|the pavilions on Santa Rosa Island|
|April. We did not let our baby swim in the hurricane storm surge yesterday.|
We were going a little stir crazy yesterday so we drove out to Pensacola Beach to see if we could find any nice seashells. Hurricane Isaac brought us some wind and rain, but we didn’t appreciate what a storm surge the beach got. Right as we drove onto the island, we saw these pavilions to the left on Santa Rosa Sound. The calm, warm water here is great for letting Isaac
eat play in the sand on a swim day. In this sunny photo you can see these same pavilions back behind Baby Isaac in April. Yesterday, the water had risen up and over them, partially flooding the parking lot. Chris inched the Picky Pelican (our 4-Runner) into the edge of the puddle. “Driving in the Gulf! Driving in the Gulf!”
|Lifeguards (in the truck) kept people out of the surf|
The stinging sand in the wind was the first thing we noticed across the street at Pensacola Beach. Ok, so maybe we wouldn’t be enjoying sandwiches on our beach blanket and looking for seashells. It was still SO windy! Huge drifts of sand covered everything on the beach—picnic tables, the seawall, boardwalks. A bulldozer was already at work clearing sand. The Gulf looked a lot more churned up than usual, but it wasn’t until we walked out on the fishing pier that juts out over a quarter mile into the sea that we got a good sense of the power of the surge.
|Pensacola Beach Pier, November 2011|
The surf foamed and boiled white all the way to the end of the pier. Waves smashed into the pile-ons, spraying us with saltwater. I’m not sure how high the storm surge was here, but it swept over the island in several places, covering the road with sand and washing away parts of dunes. We didn’t see any of that. I don’t have any pictures of the pier from the same angle as this stormy picture, but just for comparison, in this picture to the right I would be standing a little outside the photo to the right to take the above picture yesterday.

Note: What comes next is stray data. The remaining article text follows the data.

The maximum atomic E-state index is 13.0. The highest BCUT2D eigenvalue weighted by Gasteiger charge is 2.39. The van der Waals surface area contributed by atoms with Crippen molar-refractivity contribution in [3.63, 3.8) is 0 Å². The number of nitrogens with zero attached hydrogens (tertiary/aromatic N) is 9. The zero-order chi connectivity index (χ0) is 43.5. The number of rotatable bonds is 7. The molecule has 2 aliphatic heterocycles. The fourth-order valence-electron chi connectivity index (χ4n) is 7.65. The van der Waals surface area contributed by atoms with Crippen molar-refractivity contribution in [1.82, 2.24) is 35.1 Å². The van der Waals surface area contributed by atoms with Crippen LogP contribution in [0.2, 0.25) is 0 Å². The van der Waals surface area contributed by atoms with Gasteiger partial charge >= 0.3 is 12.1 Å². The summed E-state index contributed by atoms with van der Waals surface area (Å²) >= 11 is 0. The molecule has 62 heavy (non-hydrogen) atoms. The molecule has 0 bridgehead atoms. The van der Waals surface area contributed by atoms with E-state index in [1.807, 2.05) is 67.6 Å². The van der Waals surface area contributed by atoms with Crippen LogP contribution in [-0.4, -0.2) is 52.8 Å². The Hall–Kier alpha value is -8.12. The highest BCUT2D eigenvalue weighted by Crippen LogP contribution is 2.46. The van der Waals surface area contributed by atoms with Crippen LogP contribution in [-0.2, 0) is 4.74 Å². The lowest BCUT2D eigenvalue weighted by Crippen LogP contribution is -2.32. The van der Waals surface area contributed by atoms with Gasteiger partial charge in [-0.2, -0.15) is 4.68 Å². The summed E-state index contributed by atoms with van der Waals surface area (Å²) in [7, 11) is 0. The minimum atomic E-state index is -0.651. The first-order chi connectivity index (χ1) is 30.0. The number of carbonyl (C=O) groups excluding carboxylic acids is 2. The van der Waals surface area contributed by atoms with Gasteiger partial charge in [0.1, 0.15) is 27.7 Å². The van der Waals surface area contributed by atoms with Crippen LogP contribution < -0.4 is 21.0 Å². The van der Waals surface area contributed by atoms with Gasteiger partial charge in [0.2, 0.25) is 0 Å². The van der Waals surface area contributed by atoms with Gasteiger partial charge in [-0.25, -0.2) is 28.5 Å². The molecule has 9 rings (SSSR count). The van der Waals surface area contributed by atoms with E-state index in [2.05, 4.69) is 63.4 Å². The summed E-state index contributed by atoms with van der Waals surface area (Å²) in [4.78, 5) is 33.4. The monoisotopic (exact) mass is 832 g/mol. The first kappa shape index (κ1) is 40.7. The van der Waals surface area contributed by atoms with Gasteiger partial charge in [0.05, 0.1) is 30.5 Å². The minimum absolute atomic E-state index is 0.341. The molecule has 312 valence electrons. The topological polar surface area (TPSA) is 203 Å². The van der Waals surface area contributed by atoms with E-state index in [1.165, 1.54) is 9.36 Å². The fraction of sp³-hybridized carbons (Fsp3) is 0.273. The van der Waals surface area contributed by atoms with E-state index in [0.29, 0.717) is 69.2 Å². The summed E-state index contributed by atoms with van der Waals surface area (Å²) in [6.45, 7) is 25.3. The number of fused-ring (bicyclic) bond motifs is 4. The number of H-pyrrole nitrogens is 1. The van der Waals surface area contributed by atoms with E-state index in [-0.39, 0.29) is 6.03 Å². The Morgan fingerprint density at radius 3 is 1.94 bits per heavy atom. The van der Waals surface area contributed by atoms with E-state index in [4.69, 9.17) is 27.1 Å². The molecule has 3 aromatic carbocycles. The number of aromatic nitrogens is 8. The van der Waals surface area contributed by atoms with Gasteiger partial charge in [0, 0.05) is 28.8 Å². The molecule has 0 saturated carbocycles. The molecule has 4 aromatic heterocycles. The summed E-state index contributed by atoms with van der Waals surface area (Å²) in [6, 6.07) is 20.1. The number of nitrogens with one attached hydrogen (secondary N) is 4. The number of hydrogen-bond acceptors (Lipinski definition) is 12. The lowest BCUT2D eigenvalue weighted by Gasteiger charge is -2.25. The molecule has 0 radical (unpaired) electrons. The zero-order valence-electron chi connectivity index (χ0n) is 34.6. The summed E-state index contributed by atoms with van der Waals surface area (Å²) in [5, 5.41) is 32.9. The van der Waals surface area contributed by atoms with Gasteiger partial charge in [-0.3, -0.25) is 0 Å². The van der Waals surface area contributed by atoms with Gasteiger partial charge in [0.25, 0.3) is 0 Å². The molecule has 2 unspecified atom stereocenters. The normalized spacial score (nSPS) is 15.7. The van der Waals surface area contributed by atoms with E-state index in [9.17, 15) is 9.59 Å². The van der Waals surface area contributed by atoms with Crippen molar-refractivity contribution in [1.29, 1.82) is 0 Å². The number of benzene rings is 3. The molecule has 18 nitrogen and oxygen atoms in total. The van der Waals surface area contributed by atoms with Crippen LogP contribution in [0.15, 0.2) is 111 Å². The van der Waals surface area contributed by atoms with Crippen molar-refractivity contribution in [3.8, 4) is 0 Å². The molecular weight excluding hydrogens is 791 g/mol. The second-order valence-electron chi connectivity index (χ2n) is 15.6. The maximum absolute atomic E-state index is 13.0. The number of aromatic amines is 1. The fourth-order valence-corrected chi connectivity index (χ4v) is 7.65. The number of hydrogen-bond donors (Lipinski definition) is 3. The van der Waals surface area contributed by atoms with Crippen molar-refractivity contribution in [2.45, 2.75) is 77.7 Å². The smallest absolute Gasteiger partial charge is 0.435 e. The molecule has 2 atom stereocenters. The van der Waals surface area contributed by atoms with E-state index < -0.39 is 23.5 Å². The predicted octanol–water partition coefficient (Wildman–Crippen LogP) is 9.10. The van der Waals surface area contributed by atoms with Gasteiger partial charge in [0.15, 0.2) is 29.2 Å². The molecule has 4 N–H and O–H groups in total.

The sheer power of the remnants of the edge of the storm surprised me. I pictured Jesus hanging out on the end of the pier, watching the usually placid waters churning and roiling, and saying, “Peace, be still!” and UN-BOOM! the wind goes silent, the waters settle, the clouds clear (a la Mark 4). Eh?! Who is this, that even the wind and the waves obey him?! Then Chris and I played “Save the Baby.” This does not involve the baby actually needing to be saved, but rather discussing ways to save the baby if, you know, an evil villain came by and tossed you and him off the pier. We had already played this game on the three-mile bridge over Pensacola Bay. How do you battle the rip currents? Would sharks factor into the danger? What’s the best baby-saving swim position? Let us know if you have any baby-saving tips.
|Baby Isaac thinks Hurricane Isaac is impressive.|
Our goal of finding seashells was not met, but we were more than impressed with what we did find. We concluded our beach visit with PB&J sandwiches in the damp pavilions on the Sound side. Then the Isaacs said their adieus, and home we went.
|We only got tropical storm-force winds|
|waves crashing over the parking lot on the other side of the train bridge|
|This soggy boat launch is just a few miles from our house.|